“Sacred Ground is a film-based, readings-based dialogue series on race. It is grounded in faith. Small groups are invited to walk through chapters of America’s history of race and racism, while weaving in threads of family story, economic class, and political and regional identity.

The 10-part series is built around a powerful online curriculum of documentary films and readings that focus on Indigenous, Black, Latino, and Asian/Pacific American histories as they intersect with European American histories.

Sacred Ground is part of Becoming Beloved Community, the Episcopal Church’s long-term commitment to racial healing, reconciliation, and justice in our personal lives, our ministries, and our society. This series is open to all, and especially designed to help white people talk with other white people. Participants are invited to peel away the layers that have contributed to challenges and divides of the present day – all while grounded in our call to faith, hope and love.”

 Sacred Ground is an opportunity to hear the story of our past with regard to race,” said The Most Rev. Michael Curry, Presiding Bishop of The Episcopal Church. “By listening to those stories and hearing them, and then telling our own stories together, and then looking possibly at the stories of our very faith, somehow, from the travail and the reality of all of those stories may emerge hope for a new day.” 

Over the last five months, Carolina Villa and I had the opportunity to facilitate the Sacred Ground Study with 15 faithful participants. Together we learned about historical events that continue to impact racial relations today. For the most part, we were unaware and uneducated regarding treatment of “the disenfranchised” as so eloquently described in Howard Thurman’s book, “Jesus and the Disinherited.”. This study was a powerful tool in helping us better understand and live out our Baptismal Covenant. Carolyn Moore, Lee Stroud, Tom Cordle, Sarah Raper, Krista Anderson, Ada Atkinson, Jeff Burns, Ellen Wells, Alexa Blair, Beth Carter, Rene Gouverneur, Becky Underwood, Mary Johnson, Kathleen McLaren, and Anne Hood joined the 16,000 Episcopalians who have participated in the Sacred Ground Study.

Comments from some of our participants:

For me journeying through Sacred Ground was a life changing experience. I now understand it is not about my comfort but rather to recognize the extreme discomfort even death and the cultural genocide that non-whites have experienced for centuries and continue to experience in my white world of privilege. It taught me that I need to hear their stories regardless of how difficult it is for me to listen to these stories. This will lead to healing for both those who have suffered at the hands of white control and domination and also for me as a white person. My heart was changed. I see racism through a clearer and more focused lens compared to how I viewed it before this journey.  I understand the role of fear, hypocrisy and hatred have played and continue to play in our society.   I must try to be courageous, speak the truth, and love my neighbor as myself.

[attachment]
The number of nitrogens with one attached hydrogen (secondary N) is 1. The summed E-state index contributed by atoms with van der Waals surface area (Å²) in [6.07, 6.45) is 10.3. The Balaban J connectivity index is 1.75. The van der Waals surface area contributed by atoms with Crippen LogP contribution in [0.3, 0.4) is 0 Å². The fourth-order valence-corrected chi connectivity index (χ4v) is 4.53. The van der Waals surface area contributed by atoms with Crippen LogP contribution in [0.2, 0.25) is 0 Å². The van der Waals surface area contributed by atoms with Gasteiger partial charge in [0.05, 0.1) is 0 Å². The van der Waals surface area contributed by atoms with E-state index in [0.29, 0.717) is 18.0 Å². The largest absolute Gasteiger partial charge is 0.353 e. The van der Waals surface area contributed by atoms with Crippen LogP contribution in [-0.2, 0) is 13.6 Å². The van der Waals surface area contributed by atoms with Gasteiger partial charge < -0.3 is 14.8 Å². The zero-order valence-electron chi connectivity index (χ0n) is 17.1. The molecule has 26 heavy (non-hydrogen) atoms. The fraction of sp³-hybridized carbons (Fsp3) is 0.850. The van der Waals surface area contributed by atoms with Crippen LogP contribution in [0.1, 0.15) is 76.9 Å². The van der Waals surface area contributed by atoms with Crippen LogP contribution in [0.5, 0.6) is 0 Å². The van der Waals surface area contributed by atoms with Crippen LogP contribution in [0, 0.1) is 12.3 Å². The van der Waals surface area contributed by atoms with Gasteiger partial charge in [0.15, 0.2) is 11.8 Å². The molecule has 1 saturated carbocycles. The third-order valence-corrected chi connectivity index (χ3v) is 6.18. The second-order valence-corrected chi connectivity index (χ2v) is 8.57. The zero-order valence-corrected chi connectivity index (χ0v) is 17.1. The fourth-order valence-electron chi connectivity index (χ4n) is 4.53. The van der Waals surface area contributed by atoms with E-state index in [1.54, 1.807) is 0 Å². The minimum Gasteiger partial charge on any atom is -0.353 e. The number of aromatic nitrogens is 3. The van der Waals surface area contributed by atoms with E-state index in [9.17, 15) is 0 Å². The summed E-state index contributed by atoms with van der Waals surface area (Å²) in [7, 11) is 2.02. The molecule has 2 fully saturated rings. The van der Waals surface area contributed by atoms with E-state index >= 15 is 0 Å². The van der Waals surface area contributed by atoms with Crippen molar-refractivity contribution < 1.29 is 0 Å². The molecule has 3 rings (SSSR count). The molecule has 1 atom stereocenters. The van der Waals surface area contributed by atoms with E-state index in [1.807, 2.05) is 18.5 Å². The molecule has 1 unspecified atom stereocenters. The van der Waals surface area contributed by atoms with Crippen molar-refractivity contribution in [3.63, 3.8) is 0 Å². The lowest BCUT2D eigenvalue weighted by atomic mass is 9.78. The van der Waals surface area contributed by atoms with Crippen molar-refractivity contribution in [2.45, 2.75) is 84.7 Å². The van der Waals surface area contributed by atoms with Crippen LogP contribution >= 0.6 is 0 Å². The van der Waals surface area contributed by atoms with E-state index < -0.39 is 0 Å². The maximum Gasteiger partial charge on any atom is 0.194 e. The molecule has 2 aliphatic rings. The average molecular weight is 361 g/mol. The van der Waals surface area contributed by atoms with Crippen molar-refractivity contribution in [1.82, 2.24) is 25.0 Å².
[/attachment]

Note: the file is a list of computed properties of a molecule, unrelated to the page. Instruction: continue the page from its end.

Carolina Villa

I have taken several studies on racial justice and the history of racial injustice in this country since the pandemic began, but without a doubt, Sacred Ground is the most thorough and in depth.  As a retired social worker, I really thought I knew all I needed to know about racial injustice in the US, but this study was absolutely mind blowing.  I also liked that it addressed the treatment of Native Americans, Asian Americans, Mexican Americans and other disenfranchised groups that often get left out of studies like this. I highly recommend Sacred Ground to anyone wanting to dive deeper into this important topic.  We all need to work together to bring about the Beloved Community that God desires for us and this is a good place to start. 

Thanks Andy and Carolina for facilitating it!

Carolyn Moore

What I have learned from the Sacred Ground Study is that History has been cleaned up to hide the atrocities that have occurred.  Even now Christians need to be reminded of the second commandment.  We all need to put this commandment into practice daily.  

Kathleen McLaren

Participating in the Sacred Ground study opened my eyes and my heart. I learned about racism, individual and systemic, and I said multiple times, “I had no idea!” This new-to-me information led to a new understanding of living with and correcting personal prejudices. It gave new meaning to the words of the Baptismal Covenant- “Will you seek to serve Christ in all persons, loving your neighbor as yourself? Will you strive for justice and peace among all people, and respect the dignity of every human being?” 
The study is well organized with interesting film and reading materials. I’m glad that our Church has invested time, energy, and money in making this study available to us. I am deeply grateful to the others in our group who shared this journey with me. 

Ada Atkinson 

This series of studies has opened my heart and mind to the systemic racism present in my life. It has afforded me the opportunity to learn history, see my complicity and find healing and a way forward. 

Alexa Blair

If you want to learn more about the program, ask any of the participants or go to www.episcopalchurch.ot/sacred-ground. Another series will be offered if there is interest. Let us hear from you.


Andy Atkinson   910-228-8727

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